I have a recurring problem with Devonthink Pro Office 2.3.5. (it may have occurred with previous updates as well). Every few weeks, the OCR process will hang while reading a scanned PDF. When this happens, I’ve still been able to continue working with other parts of DTP most of the time (I don’t want to be too exact about this because I don’t always try out the rest of the application, my usual first reaction is to force-quit the app).
Once the problem begins, OCR will not work at all without freezing.
As a result, I am uninstalling and reinstalling DTP every few weeks.
Does anyone have any suggestions as to what specific file (possibly a cache or plist file somewhere??) might be the culprit? I would much rather delete one or two plist files than reinstall everything.
My first thought is when DTP hangs…
- Open /Applications/Utilities/Activity Monitor.
- Select DEVONthink Pro and press the “Sample Process” button.
- Save this report and submit it to the DEVONtechnologies bug tracking system
Please forgive what may be a dumb question: how often do you restart your Mac or log out and log in again?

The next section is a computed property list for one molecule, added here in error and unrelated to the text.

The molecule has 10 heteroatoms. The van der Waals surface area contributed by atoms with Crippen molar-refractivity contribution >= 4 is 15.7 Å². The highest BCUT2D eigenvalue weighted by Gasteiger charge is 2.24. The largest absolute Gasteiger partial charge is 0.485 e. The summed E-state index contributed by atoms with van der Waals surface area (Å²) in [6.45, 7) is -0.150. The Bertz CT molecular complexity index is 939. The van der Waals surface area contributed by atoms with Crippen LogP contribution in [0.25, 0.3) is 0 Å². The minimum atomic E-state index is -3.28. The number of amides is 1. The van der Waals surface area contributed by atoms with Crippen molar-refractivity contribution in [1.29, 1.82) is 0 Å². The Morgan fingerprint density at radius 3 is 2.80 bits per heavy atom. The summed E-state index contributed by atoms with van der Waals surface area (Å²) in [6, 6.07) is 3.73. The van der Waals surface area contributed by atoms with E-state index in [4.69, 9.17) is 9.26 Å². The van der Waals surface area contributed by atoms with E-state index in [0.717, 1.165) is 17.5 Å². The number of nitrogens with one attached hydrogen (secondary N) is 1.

Are there any entries in your logs that reference the hangups?
I have noticed that OCR is painfully slow and processor-intensive. Perhaps it is just more painfully slow on your machine?
At the first indication that a gremlin has set up housekeeping in a computer, I recommend a restart. That will clear RAM, freshly reload the operating system and applications and documents.
That may fix glitches resulting from running out of free RAM, memory errors (“cobwebs” accumulating), a stuck cache or process, a cosmic ray zapping RAM and twiddling bits, etc. Apple’s operating system and hardware reliability is as good as it gets at consumer prices. But we couldn’t afford them if Apple made them completely error-correcting and fault tolerant.
Then run Tools > Verify on each of your DEVONthink databases, to check for possible errors. If errors are found, revert to an earlier state of the database (Tools > Restore Backup, followed by Verify & Repair to attempt to return to an error-free state of the database, or Rebuild the database, or replace the database with an external backup.
You do make backups of your databases that are stored on an external medium, right? If not, you need to think about all the Bad Things that could go wrong, starting with (but not stopping at) a hard disk failure. Could your important data survive loss or theft of all your computer equipment, a fire, a flood? I keep database archives on a portable hard drive stored in a safety deposit box at my bank, and periodically update the database archives. My backup strategy is redundant and includes use of Apple’s free Time Machine app.